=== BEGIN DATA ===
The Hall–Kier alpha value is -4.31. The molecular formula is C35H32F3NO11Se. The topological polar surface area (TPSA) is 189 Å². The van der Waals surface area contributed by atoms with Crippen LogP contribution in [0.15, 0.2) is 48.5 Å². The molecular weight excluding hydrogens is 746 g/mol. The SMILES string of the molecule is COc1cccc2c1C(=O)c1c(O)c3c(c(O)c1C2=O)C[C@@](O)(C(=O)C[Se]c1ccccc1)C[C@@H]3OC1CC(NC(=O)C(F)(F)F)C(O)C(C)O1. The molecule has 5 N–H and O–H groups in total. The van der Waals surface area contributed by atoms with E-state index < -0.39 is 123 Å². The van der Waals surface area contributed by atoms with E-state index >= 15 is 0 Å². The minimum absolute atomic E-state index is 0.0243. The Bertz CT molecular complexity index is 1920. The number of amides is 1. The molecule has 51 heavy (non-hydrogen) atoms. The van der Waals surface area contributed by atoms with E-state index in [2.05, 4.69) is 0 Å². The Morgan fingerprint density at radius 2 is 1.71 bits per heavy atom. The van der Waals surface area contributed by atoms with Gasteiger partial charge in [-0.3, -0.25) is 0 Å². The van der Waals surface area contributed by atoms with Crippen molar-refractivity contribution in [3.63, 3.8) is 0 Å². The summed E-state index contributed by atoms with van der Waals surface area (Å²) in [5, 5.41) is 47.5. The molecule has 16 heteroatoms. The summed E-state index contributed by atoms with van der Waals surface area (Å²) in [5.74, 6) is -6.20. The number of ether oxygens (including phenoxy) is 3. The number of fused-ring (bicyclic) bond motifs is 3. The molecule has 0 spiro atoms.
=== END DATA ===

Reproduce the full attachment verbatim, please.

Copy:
The Hall–Kier alpha value is -4.31. The molecular formula is C35H32F3NO11Se. The topological polar surface area (TPSA) is 189 Å². The van der Waals surface area contributed by atoms with Crippen LogP contribution in [0.15, 0.2) is 48.5 Å². The molecular weight excluding hydrogens is 746 g/mol. The SMILES string of the molecule is COc1cccc2c1C(=O)c1c(O)c3c(c(O)c1C2=O)C[C@@](O)(C(=O)C[Se]c1ccccc1)C[C@@H]3OC1CC(NC(=O)C(F)(F)F)C(O)C(C)O1. The molecule has 5 N–H and O–H groups in total. The van der Waals surface area contributed by atoms with E-state index < -0.39 is 123 Å². The van der Waals surface area contributed by atoms with E-state index >= 15 is 0 Å². The minimum absolute atomic E-state index is 0.0243. The Bertz CT molecular complexity index is 1920. The number of amides is 1. The molecule has 51 heavy (non-hydrogen) atoms. The van der Waals surface area contributed by atoms with E-state index in [2.05, 4.69) is 0 Å². The Morgan fingerprint density at radius 2 is 1.71 bits per heavy atom. The van der Waals surface area contributed by atoms with Gasteiger partial charge in [-0.3, -0.25) is 0 Å². The van der Waals surface area contributed by atoms with Crippen molar-refractivity contribution in [3.63, 3.8) is 0 Å². The summed E-state index contributed by atoms with van der Waals surface area (Å²) in [5, 5.41) is 47.5. The molecule has 16 heteroatoms. The summed E-state index contributed by atoms with van der Waals surface area (Å²) in [5.74, 6) is -6.20. The number of ether oxygens (including phenoxy) is 3. The number of fused-ring (bicyclic) bond motifs is 3. The molecule has 0 spiro atoms.